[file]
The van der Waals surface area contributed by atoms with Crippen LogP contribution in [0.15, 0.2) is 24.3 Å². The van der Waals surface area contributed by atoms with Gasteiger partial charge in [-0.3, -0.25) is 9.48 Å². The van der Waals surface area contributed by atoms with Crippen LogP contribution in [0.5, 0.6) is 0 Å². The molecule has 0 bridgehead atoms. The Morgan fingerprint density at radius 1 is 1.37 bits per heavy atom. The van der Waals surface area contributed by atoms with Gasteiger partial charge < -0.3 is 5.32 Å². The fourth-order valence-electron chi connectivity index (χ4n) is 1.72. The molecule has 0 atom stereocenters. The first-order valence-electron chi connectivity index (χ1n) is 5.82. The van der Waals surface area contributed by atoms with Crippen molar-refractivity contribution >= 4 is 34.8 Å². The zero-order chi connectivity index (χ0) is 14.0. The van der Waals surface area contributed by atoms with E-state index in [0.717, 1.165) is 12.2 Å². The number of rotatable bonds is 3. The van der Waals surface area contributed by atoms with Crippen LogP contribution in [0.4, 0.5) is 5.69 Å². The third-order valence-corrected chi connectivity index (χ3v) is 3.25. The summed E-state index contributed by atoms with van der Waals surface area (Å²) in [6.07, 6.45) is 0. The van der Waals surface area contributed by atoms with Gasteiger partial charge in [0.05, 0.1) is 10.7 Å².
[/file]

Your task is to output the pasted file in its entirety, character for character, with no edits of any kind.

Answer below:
The van der Waals surface area contributed by atoms with Crippen LogP contribution in [0.15, 0.2) is 24.3 Å². The van der Waals surface area contributed by atoms with Gasteiger partial charge in [-0.3, -0.25) is 9.48 Å². The van der Waals surface area contributed by atoms with Crippen LogP contribution in [0.5, 0.6) is 0 Å². The molecule has 0 bridgehead atoms. The Morgan fingerprint density at radius 1 is 1.37 bits per heavy atom. The van der Waals surface area contributed by atoms with Gasteiger partial charge < -0.3 is 5.32 Å². The fourth-order valence-electron chi connectivity index (χ4n) is 1.72. The molecule has 0 atom stereocenters. The first-order valence-electron chi connectivity index (χ1n) is 5.82. The van der Waals surface area contributed by atoms with Crippen molar-refractivity contribution >= 4 is 34.8 Å². The zero-order chi connectivity index (χ0) is 14.0. The van der Waals surface area contributed by atoms with E-state index in [0.717, 1.165) is 12.2 Å². The number of rotatable bonds is 3. The van der Waals surface area contributed by atoms with Crippen LogP contribution in [0.4, 0.5) is 5.69 Å². The third-order valence-corrected chi connectivity index (χ3v) is 3.25. The summed E-state index contributed by atoms with van der Waals surface area (Å²) in [6.07, 6.45) is 0. The van der Waals surface area contributed by atoms with Gasteiger partial charge in [0.05, 0.1) is 10.7 Å².